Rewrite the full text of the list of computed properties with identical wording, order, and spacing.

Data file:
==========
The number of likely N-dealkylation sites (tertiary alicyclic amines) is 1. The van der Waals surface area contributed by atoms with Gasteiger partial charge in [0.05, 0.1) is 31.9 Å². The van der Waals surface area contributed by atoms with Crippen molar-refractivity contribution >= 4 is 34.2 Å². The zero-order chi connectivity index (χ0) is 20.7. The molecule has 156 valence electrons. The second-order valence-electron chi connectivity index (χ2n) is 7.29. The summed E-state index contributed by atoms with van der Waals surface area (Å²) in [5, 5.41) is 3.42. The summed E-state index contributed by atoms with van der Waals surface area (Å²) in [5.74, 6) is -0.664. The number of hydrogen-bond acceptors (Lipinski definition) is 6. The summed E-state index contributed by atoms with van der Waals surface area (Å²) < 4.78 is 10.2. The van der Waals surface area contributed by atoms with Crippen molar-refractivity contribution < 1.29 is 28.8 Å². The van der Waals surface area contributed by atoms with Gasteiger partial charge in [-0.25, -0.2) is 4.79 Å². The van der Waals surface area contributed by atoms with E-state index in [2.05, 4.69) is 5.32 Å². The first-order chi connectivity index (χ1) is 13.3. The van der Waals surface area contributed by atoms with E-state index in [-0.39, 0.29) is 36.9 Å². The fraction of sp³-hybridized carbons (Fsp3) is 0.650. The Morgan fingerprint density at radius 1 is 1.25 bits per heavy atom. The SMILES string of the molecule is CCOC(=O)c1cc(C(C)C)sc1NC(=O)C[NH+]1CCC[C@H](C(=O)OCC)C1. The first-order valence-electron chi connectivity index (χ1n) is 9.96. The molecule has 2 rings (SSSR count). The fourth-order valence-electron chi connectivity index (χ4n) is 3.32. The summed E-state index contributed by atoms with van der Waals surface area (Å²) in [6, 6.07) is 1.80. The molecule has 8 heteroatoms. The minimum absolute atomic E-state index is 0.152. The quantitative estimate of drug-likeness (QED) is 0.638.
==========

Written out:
The number of likely N-dealkylation sites (tertiary alicyclic amines) is 1. The van der Waals surface area contributed by atoms with Gasteiger partial charge in [0.05, 0.1) is 31.9 Å². The van der Waals surface area contributed by atoms with Crippen molar-refractivity contribution >= 4 is 34.2 Å². The zero-order chi connectivity index (χ0) is 20.7. The molecule has 156 valence electrons. The second-order valence-electron chi connectivity index (χ2n) is 7.29. The summed E-state index contributed by atoms with van der Waals surface area (Å²) in [5, 5.41) is 3.42. The summed E-state index contributed by atoms with van der Waals surface area (Å²) in [5.74, 6) is -0.664. The number of hydrogen-bond acceptors (Lipinski definition) is 6. The summed E-state index contributed by atoms with van der Waals surface area (Å²) < 4.78 is 10.2. The van der Waals surface area contributed by atoms with Crippen molar-refractivity contribution < 1.29 is 28.8 Å². The van der Waals surface area contributed by atoms with Gasteiger partial charge in [-0.25, -0.2) is 4.79 Å². The van der Waals surface area contributed by atoms with E-state index in [2.05, 4.69) is 5.32 Å². The first-order chi connectivity index (χ1) is 13.3. The van der Waals surface area contributed by atoms with E-state index in [-0.39, 0.29) is 36.9 Å². The fraction of sp³-hybridized carbons (Fsp3) is 0.650. The Morgan fingerprint density at radius 1 is 1.25 bits per heavy atom. The SMILES string of the molecule is CCOC(=O)c1cc(C(C)C)sc1NC(=O)C[NH+]1CCC[C@H](C(=O)OCC)C1. The first-order valence-electron chi connectivity index (χ1n) is 9.96. The molecule has 2 rings (SSSR count). The fourth-order valence-electron chi connectivity index (χ4n) is 3.32. The summed E-state index contributed by atoms with van der Waals surface area (Å²) in [6, 6.07) is 1.80. The molecule has 8 heteroatoms. The minimum absolute atomic E-state index is 0.152. The quantitative estimate of drug-likeness (QED) is 0.638.